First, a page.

It may be that our greatest and most agonizing parenting challenges revolve around becoming comfortable with these competing truths. As we go through this school year, I hope we can acknowledge these conundrums and use that recognition to gain some perspective and insight into what our children face and what they need.
Nobles Yard Sale: The Countdown Begins
We need VOLUNTEERS!! Please sign up for any time you can give us. It is fun and you will meet great people.
We need BAKERS!!! We need mountains of baked goods on both Friday afternoon and all day Saturday to put our shoppers in a happy mood. Drop off baked goods at the Omni on Friday morning or Saturday morning.
We need DONATIONS!!! Items may be dropped off at the Omni rink from 7:00 a.m. - 6:00 p.m., weekdays only, Monday, Oct. 8 until Thursday, Oct. 17. Please donate any and all sporting goods, clothing, toys, jewelry, books, small electronics, housewares, linens and furniture that are in good condition. The locker rooms will be available for your donations.
The sale begins Friday, Oct. 18 at 8:00 a.m. for faculty and staff. The doors open to the Nobles community at 1:30 pm, continuing throughout the day until 6:30 pm.
Please come check out the sale or help work the event. Stop in to find that special treasure you didn’t realize you wanted, or to purchase some goodies from the Bake Sale table.
The Yard Sale resumes at 8:00 a.m. on Saturday, Oct. 19, and it is open to the general public until 4:00 p.m.
If you would like to help, sign up online.
You may also contact the Yard Sale chairs Connie Dawson at email@example.com or Suzanne Vocatura at firstname.lastname@example.org, with any questions, or to volunteer!
Should We All Grow Beards?
I may run the risk of losing half my audience (down to three!) if I start this school year with a sports metaphor. But I can’t help but be inspired by the hometown team. In 2012, the Boston Red Sox had proven superstars on the roster. Players who had won pivotal World Series games and Cy Young awards, secured stolen base titles and earned all-star appearances many times over.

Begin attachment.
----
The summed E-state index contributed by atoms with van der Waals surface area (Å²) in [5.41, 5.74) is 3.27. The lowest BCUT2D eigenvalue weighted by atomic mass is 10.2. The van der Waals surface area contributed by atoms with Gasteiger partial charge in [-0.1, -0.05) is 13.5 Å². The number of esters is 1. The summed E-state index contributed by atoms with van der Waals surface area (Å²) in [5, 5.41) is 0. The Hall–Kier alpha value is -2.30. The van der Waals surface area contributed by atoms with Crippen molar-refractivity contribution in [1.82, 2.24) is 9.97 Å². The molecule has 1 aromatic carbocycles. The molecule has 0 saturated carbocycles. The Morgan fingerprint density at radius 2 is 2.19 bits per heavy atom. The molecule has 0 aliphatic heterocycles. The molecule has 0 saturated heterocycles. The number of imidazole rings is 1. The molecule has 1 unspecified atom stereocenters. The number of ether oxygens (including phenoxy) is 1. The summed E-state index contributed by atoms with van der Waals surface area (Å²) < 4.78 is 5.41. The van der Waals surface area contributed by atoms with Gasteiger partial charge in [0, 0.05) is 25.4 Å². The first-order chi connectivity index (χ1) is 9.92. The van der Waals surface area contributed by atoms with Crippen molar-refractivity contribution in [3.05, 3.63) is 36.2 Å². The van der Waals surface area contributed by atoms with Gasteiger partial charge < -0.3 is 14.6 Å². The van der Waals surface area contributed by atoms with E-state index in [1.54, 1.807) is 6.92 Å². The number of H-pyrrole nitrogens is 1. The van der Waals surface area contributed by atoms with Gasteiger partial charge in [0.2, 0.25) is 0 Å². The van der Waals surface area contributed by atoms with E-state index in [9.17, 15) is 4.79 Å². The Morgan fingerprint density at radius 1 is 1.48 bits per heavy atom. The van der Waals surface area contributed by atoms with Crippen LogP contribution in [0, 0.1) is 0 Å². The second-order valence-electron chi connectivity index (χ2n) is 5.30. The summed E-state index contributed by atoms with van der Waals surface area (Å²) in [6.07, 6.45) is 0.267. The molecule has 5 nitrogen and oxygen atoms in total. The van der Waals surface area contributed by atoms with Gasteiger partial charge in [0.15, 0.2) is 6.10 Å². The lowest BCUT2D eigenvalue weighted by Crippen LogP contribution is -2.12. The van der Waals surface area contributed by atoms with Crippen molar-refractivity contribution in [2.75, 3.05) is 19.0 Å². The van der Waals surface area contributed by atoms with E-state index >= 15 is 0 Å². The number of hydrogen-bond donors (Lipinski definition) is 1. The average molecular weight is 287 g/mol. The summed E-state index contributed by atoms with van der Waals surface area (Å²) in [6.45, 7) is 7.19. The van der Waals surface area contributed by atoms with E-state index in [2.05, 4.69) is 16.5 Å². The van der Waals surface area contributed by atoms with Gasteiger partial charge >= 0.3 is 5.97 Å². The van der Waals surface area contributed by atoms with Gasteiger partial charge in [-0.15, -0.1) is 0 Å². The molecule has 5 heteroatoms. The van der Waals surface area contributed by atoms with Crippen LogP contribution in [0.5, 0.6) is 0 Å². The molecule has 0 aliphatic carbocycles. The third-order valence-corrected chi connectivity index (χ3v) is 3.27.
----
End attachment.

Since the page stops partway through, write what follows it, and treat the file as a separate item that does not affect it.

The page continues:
The manager of the Red Sox was thought by many of as having a “superior baseball mind.” He had brought the New York Mets to the World Series. In 2012, the Sox had the third highest payroll in baseball. And…they finished last in the American League East standings. In all of baseball history, only five teams had lost more games.
The 2013 team was a complete rebuild. First and perhaps foremost, there was a new manager. He is known for his ability to relate to the players. Many of the team's superstars were shipped west. The Red Sox shed $33,000,000 from their, still very high, payroll.
Players were signed with the specific intent of creating a team of “good character” guys. Of the 44 baseball analysts working at ESPN, none of them predicted that the Red Sox would win the East this year. The best prognosis a handful of ESPN analysts predicted was that the team might earn a wild card berth. Despite all this, last week, the Red Sox clinched a playoff spot. They have now won more games (95) than they lost last year (93).
The Boston media and team members have repeatedly identified their positive “chemistry” as the reason behind the turnaround. The players and manager have repeatedly pointed to a culture of trust and hard work in the club house. In part, this is a reaction to the previous season when there was enough negative energy generated to fill Fenway to the brim. Or maybe, the media has latched on to the “all in it together” mantra because of the visual in which the team look like swashbucklers. At some point, they started growing beards in a scruffy symbol of solidarity.